“If I had bad grades, I felt suicidal,” said Tony, who is now 46. “For me, it was like, life or death,” Read More
Statement from Patrick J. Kennedy regarding the Mental Health Parity and Addiction Equity Act report by US Departments of Labor, Health and Human Services, and the Treasury
From The Kennedy Forum, January 25, 2022
“When it comes to the ability of Americans to access affordable mental health care for their children, today is an important day. The COVID-19 pandemic has exacerbated an existing mental health and addiction crisis in this country that is actively changing the trajectory of countless young lives. Parents are often forced to wait months for mental health appointments due to inadequate provider networks in their health plans, or go into debt paying for out-of-pocket treatment instead.
“A new report from the Department of Labor (DOL), Department of Health and Human Services (HHS), and Department of the Treasury provides damning evidence that health plans continue to be out of compliance with the Mental Health Parity and Addiction Equity Act, which requires them to cover mental health and addiction treatment no more restrictively than physical health treatment. Read More
Choice and self-determination are foundational principles of recovery-oriented practice. But if a person is making a choice that steers their life away from recovery, how should staff respond? Patricia E. Deegan, PhD, an internationally renowned speaker and founder of Pat Deegan & Associates, provides training to help you answer this question and others related to the topic. Learn More and Register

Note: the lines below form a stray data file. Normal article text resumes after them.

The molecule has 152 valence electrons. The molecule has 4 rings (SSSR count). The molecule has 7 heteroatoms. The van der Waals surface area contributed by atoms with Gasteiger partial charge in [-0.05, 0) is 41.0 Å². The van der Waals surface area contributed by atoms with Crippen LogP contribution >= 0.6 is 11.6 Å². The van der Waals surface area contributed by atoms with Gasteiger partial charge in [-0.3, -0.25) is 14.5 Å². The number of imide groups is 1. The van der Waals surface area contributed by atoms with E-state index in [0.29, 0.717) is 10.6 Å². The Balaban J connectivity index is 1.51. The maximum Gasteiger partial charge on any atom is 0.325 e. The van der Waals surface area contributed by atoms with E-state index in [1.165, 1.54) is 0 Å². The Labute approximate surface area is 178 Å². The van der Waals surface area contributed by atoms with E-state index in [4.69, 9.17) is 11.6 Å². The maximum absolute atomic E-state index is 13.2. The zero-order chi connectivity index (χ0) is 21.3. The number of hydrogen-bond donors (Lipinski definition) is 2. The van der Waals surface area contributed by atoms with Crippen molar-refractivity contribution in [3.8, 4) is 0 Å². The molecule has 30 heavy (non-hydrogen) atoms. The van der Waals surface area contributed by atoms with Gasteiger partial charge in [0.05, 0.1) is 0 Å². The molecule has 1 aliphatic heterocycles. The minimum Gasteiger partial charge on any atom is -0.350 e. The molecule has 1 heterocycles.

Discover your purposeful path
Help others discover theirs
Your Core Gift is an offering that is uniquely yours to give. It is connected to and strengthened by your life experiences - particularly your challenges.
Knowing your Core Gift means you can better share it with others. It also strengthens your sense of purpose and well-being and can help to guide your decision-making.
Your Core Gift develops throughout your lifetime, touches all parts of your life, and becomes more impactful each time you face new challenges or give it to others. Learn More
Supported Education Survey
Do you provide dedicated supported education services for individuals with psychiatric disabilities/mental illness? Want to strengthen dissemination of information about your supported education program to regional and national stakeholders? Learn More and Take the Survey
Happy Black History Month to all the states where it’s not a felony to say that.